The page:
As the blow­back grew fierce, the lawyer took down his tweet, took down his web­site, screened his calls. He was mis­er­able. He took his chloro­quine, the anti-malaria drug that Trump kept talk­ing up, hop­ing that it might pro­tect him against the virus, though there is no ev­i­dence that it will. It makes him feel like crap. He low­ered his dose, but he keeps tak­ing it be­cause, he said, maybe it does work.

Mcmil­lan re­mained un­apolo­getic on Twit­ter. He wrote that his ap­proach, “whether you like it or not,” is “the anal­y­sis that will be per­formed by our po­lit­i­cal lead­ers and our med­i­cal per­son­nel. If you doubt that, you need only look to Italy.”

Mcmil­lan, who has three grown chil­dren, protests that far from be­ing heart­less, he is think­ing about the next gen­er­a­tion.

“I don’t want to take out the old peo­ple,” he told The Post. “But I don’t want the kids com­ing up to­day to be akin to the De­pres­sion kids. The longer this drags on with­out peo­ple work­ing, the worse it’s go­ing to be. We can’t al­low our so­ci­ety to col­lapse over this.”

‘Why be self­ish?’

Scott’s fa­ther, Jim Mcmil­lan, is alive. He is 78. Scott’s mother, Glo­ria, is 75. They are well. They are, by Scott’s mea­sure, not pro­duc­tive. Jim is a re­tired lawyer. Glo­ria is a re­tired high school English teacher.

They have been es­pe­cially not pro­duc­tive since Feb. 23, which is the last time they left their house in San Diego, when Glo­ria and her friends went to see the Los An­ge­les Opera per­form “Eury­dice.” Well, the last time ex­cept for 10 days ago, when Jim said he was go­ing to Home De­pot to get a light switch to re­place the one that went on the fritz. Glo­ria gave him per­mis­sion to run that er­rand, if he gloved up and put on a mask and used the san­i­tizer.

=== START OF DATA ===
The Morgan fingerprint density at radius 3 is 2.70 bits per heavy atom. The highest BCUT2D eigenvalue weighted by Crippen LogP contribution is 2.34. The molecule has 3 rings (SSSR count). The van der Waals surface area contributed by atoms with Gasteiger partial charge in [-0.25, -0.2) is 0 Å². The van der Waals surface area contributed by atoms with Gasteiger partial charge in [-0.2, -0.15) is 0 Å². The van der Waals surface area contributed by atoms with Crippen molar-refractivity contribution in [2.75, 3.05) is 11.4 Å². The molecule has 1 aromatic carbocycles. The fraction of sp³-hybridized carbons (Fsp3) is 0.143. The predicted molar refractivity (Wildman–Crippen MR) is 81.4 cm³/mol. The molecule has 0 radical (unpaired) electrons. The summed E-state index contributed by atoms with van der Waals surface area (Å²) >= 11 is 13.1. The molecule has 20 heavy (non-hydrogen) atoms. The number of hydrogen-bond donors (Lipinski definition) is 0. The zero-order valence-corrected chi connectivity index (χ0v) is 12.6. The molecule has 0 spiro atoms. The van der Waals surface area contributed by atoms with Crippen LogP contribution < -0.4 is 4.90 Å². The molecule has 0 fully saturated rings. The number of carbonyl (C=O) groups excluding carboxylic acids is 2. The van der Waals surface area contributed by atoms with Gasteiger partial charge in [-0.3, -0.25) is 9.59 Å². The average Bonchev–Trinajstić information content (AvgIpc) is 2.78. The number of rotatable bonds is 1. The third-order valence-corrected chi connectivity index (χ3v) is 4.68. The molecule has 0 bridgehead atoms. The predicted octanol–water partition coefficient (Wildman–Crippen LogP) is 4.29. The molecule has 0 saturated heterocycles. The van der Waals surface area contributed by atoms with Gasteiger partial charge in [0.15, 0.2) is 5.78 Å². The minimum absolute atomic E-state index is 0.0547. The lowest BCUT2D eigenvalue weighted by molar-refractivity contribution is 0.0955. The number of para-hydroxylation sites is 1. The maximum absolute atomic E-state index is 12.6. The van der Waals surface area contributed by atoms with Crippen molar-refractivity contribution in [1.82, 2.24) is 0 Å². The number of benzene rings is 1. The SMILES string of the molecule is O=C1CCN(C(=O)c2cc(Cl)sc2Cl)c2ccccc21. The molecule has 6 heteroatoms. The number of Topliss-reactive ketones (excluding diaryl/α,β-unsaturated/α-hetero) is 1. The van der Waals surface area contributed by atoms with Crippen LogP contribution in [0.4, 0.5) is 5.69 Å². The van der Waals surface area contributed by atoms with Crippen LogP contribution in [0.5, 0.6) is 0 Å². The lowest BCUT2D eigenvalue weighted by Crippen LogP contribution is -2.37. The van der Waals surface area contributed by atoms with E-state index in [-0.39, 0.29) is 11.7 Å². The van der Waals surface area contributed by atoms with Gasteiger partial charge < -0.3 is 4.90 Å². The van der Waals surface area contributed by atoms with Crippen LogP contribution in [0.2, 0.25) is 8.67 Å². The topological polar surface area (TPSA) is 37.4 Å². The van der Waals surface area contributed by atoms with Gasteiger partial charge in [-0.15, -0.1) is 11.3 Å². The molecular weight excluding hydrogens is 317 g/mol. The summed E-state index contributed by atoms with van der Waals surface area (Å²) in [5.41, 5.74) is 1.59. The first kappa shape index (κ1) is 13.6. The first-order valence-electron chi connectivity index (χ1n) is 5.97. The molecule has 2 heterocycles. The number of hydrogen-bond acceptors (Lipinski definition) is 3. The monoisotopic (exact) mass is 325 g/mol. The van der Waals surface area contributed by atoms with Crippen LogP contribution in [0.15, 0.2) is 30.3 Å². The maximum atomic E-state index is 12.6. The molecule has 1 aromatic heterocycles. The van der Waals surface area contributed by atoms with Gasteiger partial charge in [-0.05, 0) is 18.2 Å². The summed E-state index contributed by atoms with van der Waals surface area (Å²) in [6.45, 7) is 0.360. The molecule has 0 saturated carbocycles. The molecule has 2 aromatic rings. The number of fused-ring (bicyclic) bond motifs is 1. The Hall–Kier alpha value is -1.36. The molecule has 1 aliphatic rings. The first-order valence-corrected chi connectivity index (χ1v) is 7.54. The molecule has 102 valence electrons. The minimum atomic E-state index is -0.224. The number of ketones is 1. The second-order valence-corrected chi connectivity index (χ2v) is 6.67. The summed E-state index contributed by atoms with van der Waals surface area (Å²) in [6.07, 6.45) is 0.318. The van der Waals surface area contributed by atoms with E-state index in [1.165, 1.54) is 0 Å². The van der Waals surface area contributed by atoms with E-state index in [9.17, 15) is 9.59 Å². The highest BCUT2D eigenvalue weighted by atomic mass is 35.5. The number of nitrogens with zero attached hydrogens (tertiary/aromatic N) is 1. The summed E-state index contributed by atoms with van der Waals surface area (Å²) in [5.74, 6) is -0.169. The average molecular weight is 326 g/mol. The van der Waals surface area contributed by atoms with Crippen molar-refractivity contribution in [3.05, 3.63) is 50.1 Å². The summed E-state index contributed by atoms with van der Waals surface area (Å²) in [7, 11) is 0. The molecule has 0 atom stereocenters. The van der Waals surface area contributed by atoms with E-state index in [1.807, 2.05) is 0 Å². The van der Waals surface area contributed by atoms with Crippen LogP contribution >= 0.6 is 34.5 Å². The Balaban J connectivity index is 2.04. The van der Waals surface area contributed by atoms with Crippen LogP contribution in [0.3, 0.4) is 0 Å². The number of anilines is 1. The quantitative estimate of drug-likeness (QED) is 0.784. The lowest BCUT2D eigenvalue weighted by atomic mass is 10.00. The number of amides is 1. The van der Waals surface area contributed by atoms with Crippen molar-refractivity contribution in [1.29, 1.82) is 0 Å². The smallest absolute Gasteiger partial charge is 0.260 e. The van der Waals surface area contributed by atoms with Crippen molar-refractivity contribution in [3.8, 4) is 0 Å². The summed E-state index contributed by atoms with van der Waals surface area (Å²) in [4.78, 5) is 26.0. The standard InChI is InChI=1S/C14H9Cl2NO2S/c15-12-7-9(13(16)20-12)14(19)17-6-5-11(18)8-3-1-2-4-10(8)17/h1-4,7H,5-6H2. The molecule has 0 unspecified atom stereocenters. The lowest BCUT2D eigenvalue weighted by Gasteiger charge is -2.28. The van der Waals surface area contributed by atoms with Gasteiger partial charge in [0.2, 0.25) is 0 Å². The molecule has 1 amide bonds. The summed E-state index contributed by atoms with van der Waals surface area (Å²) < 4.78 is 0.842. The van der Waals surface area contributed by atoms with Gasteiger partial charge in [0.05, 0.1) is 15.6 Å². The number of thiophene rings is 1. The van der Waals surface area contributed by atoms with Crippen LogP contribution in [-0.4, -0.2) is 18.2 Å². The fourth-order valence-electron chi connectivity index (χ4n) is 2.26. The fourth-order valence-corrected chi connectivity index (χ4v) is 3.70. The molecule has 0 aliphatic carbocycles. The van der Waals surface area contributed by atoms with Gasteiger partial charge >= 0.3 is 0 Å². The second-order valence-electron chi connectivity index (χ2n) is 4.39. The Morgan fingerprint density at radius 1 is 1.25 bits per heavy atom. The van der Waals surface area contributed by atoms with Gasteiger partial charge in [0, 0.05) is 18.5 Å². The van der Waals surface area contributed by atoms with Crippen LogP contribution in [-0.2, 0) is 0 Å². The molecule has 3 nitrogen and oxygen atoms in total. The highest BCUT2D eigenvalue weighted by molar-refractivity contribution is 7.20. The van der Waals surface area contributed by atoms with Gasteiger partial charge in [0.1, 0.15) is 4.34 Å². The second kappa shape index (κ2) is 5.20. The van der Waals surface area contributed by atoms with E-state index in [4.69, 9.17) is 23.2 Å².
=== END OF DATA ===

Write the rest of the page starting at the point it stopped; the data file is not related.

Sure, he said, and out he went, not both­er­ing with gloves or mask. Af­ter Home De­pot, he stopped by Wal­mart to look for some canned goods, of which the shelves had been swept clean. No ice cream, ei­ther. No po­tato chips. He bought some coolant for the car and called it a day.

“I railed at him when he got home,” Glo­ria said. “I laid down the law. ‘What are you do­ing? You’re go­ing to in­fect all of us.’ He said he used the san­i­tizer they had at the front door.”

Glo­ria’s sis­ter and a friend have been liv­ing with Glo­ria and Jim for sev­eral months now, since be­fore the virus, and they’re not go­ing any­where ei­ther.

Since the Wal­mart trip, they’ve con­tin­ued their not-pro­duc­tive life at home. Jim mostly stays in his room, leav­ing the liv­ing room to the women. Glo­ria pa­trols the house with Lysol spray, keep­ing the door­knobs germ-free. They all watch a lot of TV.

“The main ac­tiv­ity is watch­ing the news,” Glo­ria said. “We watch Fox, CBS and PBS. We like Judy

Woodruff. I never miss the pres­i­dent’s brief­ings.”

Jim said he’s fine with “tele­vi­sion, In­ter­net and cell­phones. That’s enough for me, man. I only put 900 miles on my car a year any­way, so this isn’t that dif­fer­ent for me.”

When they’ve had enough of the news, Glo­ria sits down at her Roland Ate­lier or­gan and plays a few tunes. Her fa­vorites are “Take Me Home, Country Roads,” the 1971 hit pop­u­lar­ized by John Den­ver, and “Ghost Rid­ers in the Sky,” the 1948 song, a hit for Burl Ives, Bing Crosby and Johnny Cash, that warns a cow­boy to change his ways or face eter­nal damna­tion.

No­body sings along, but the other women like to sit and lis­ten.

Jim and Glo­ria like to ar­gue about the virus, the pres­i­dent, pretty much anything. They even ar­gue about whether they ar­gue and about who wins.

“Around here, it’s my way or the high­way,” Jim said.

“The heck if that’s true,” Glo­ria replied. “He steps out of line, he pays the price.” They laugh.